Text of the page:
Sunday, June 10, 2012

Roman Bridges

One of the great legacies of Rome. I got fascinated by this when I read a book about Wellington's Peninsular Campaign during the Napoleonic Wars. In the early 1800s, the key bridges of Portugal and Spain had all been built by the Romans more than 1400 years before. Above, the bridge across the Tagus at Alcántara, Spain, built on the orders of Emperor Trajan in 104 to 106 CE. Carved on the central arch are the words Pontem perpetui mansurum in saecula, I have built a bridge which will last forever.

Pons Aelius, Rome. More than 900 Roman bridges still stand at least in part.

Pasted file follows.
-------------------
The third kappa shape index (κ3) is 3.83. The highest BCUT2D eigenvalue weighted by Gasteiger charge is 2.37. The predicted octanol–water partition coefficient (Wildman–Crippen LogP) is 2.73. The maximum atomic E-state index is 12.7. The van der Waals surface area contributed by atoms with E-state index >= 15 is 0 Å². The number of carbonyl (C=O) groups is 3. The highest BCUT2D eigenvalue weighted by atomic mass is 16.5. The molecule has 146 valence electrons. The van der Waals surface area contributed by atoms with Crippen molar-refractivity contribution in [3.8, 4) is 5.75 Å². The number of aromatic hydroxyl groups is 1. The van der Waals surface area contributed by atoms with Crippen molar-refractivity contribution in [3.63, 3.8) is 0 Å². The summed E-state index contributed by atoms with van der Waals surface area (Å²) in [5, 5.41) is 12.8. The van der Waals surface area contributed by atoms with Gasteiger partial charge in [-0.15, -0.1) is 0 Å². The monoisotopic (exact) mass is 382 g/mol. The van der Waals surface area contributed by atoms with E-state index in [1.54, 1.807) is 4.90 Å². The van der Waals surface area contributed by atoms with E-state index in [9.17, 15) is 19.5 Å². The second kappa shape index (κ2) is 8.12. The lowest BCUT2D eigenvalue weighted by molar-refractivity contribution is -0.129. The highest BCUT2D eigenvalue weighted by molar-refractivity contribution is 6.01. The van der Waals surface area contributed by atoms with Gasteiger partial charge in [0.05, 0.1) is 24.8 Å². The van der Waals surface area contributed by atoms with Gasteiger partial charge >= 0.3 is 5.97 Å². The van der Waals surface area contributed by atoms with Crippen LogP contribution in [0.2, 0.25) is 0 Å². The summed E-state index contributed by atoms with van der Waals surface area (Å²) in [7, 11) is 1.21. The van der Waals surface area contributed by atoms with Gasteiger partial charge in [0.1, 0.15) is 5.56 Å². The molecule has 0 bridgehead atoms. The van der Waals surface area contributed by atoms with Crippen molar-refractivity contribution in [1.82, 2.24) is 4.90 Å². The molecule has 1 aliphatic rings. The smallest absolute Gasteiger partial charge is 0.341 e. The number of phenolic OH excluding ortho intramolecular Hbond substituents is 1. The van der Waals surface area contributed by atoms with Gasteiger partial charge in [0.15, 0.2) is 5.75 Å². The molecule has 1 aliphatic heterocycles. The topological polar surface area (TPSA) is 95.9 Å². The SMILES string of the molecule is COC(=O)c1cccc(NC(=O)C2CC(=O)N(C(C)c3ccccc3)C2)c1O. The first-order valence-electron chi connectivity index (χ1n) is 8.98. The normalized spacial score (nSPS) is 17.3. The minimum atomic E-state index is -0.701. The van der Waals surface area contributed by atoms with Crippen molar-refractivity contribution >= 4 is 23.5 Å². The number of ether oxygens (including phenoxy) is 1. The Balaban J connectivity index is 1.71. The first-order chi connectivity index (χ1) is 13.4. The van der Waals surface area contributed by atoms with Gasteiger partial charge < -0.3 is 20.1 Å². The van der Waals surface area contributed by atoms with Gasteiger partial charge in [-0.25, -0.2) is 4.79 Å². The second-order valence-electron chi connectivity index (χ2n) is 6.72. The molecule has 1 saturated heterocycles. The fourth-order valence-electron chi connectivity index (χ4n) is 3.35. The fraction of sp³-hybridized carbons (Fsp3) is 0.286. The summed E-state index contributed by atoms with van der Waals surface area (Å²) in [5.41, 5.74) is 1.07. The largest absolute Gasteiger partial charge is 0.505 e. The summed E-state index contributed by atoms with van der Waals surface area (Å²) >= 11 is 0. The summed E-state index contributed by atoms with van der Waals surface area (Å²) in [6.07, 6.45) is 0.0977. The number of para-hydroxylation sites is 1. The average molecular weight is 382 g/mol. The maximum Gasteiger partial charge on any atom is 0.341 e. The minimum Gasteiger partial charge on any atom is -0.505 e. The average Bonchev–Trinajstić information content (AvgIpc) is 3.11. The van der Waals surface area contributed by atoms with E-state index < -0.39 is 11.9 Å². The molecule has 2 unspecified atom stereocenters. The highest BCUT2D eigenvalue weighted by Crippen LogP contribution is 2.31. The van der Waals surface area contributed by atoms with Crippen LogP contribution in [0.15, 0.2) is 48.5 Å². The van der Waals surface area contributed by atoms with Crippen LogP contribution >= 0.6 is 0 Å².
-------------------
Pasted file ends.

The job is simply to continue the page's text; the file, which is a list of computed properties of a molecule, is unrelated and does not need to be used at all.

Sommières, France.

Ponte dell'Abbadia, Italy. 

Afrin, Syria.

Ponte Pietra, Verona, originally built in 100 BCE. Most of these bridges have of  course been repaired over the years, and here you can see the difference between the Roman stonework and the Renaissance additions. And then four of the five arches were blown up by retreating Germans during World War II, and rebuilt after the war using the original materials.

Pont Julien, Apt, France.

Eurymedon Bridge, Selge, Turkey.

Besalu, Spain.


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